In a previous posting I commented on the recently-published study that suggested a radical shift in the conventional wisdom regarding the use of mammography as a “screening” examination for the early detection of breast cancer. My major point of concern was that such studies might somehow become an “official policy” in the hands of some petty bureaucrat that would probably have trouble spelling “mammography.” In today’s posting, I would like to expand on that topic by first introducing another “thought experiment.” Consider the following hypothetical:
You are the Emergency Room physician on duty at Big Time Expensive General Hospital when you are presented with two patients, a 60 year-old male and a 6 month-old male, both of whom arrived at exactly the same time after being bitten at precisely the same time by a very rare snake whose venom is 100% lethal after exactly one hour. You immediately contact the hospital pharmacy and are given the following bit of “good news / bad news: the good news is that there is an antivenom serum available but the bad news is that 1) it works only 50% of the time and 2) there is only enough available to treat one patient but not both.
Considering all other factors to be equal, which patient will you give a 50-50 shot at living and which one will you let die?
While you take the above under consideration, let me share with you another tidbit on how I came to be writing all this.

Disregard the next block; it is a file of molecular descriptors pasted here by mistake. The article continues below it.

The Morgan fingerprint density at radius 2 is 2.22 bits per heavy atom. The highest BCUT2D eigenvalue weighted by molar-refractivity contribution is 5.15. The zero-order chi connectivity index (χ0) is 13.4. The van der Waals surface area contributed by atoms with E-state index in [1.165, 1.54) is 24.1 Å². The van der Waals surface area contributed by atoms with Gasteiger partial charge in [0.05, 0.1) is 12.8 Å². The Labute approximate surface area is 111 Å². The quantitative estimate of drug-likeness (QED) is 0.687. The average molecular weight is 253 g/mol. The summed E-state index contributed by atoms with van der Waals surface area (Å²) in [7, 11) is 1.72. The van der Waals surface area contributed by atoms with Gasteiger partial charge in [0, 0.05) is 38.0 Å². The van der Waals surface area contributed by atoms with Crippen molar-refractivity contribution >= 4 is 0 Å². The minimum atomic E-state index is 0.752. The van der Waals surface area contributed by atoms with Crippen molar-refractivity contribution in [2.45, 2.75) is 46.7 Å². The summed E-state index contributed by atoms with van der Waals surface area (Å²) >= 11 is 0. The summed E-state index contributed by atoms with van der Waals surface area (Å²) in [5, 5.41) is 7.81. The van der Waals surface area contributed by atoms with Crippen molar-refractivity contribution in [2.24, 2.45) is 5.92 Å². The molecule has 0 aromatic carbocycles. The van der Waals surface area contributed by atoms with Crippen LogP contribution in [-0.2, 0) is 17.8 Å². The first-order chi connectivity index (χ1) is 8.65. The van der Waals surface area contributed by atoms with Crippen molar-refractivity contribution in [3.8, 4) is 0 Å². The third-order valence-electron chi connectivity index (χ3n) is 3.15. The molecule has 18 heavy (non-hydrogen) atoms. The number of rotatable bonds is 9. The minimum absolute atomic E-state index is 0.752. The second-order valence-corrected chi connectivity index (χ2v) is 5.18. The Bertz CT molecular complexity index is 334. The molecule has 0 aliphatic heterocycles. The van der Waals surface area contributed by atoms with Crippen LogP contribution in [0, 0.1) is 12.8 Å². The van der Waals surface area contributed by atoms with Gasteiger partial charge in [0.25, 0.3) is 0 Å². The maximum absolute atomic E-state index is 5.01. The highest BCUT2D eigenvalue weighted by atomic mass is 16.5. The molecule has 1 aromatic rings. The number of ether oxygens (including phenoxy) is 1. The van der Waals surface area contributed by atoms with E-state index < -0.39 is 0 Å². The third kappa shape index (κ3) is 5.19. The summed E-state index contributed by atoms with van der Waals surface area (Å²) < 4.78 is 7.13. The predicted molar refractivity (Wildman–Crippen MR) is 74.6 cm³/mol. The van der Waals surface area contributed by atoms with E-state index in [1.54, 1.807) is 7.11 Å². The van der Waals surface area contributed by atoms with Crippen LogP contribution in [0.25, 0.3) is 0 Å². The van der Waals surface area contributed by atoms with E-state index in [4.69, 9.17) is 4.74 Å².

A few months ago I sat down with my TI-83 calculator and a boxful of Medicare statements. After about a half-hour I discovered that, since May 1, 2005, the Social Security Administration had spent just under $1.2 million in order to keep me alive; although my mother assures me that a church-full of praying Southern Baptists is what did the trick while others assign credit for the save to the liberal application of the Last Rites. Me? I’m betting that a few months in the hospital was a big part of it, although I will credit an acquaintance that happens to be a Zuni medicine man for chipping in.
Is my life worth 1.2 million taxpayer provided bucks? Honestly, I don’t know. All I can say is that it seems to beat the obvious alternative outcome. But first, let’s get back to the two snakebites.
As you might have surmised, there is no “right” answer to the above because it requires making a decision based on your personal concepts of morality and how you would define ethical behavior. Would you base your decision on what the 60 year-old man had accomplished during his lifetime or on what the infant might accomplish in its lifetime? Does either patient have the right to live? If your answer is that both have a right to live, you are faced with how to justify your decision to hand down a death sentence to the other.
You could, of course, “kick the decision up the ladder” and let some anonymous business office type make the decision for you. But, on the other hand, the business office type isn’t going to be the one that has to walk into a waiting room and tell someone that their husband, or maybe their father, or even that their child has died. Trust me on this one. In my almost 30 years as a PA, I had to walk into that waiting room more times than I care to remember. And it never got easier. Never!
Face it, people. The practice of medicine is as much about ethics as it is about science and technology, if not more so. I want decisions about my life made by the person who is most aware of what works, and not by some clown in an office a thousand miles away.
The point I’m trying to make here is that, in all the rhetoric and assorted flavors of hot air that are loosely described as “debate” on health care “reform,” we must never lose sight of the simple fact that we are getting dangerously close to the point where decisions regarding human life could be seen as a matter of dollars and cents.
If we ever get to that point, we might as well get a number tattooed on our forearms and let our esteemed public servants help us onto the train.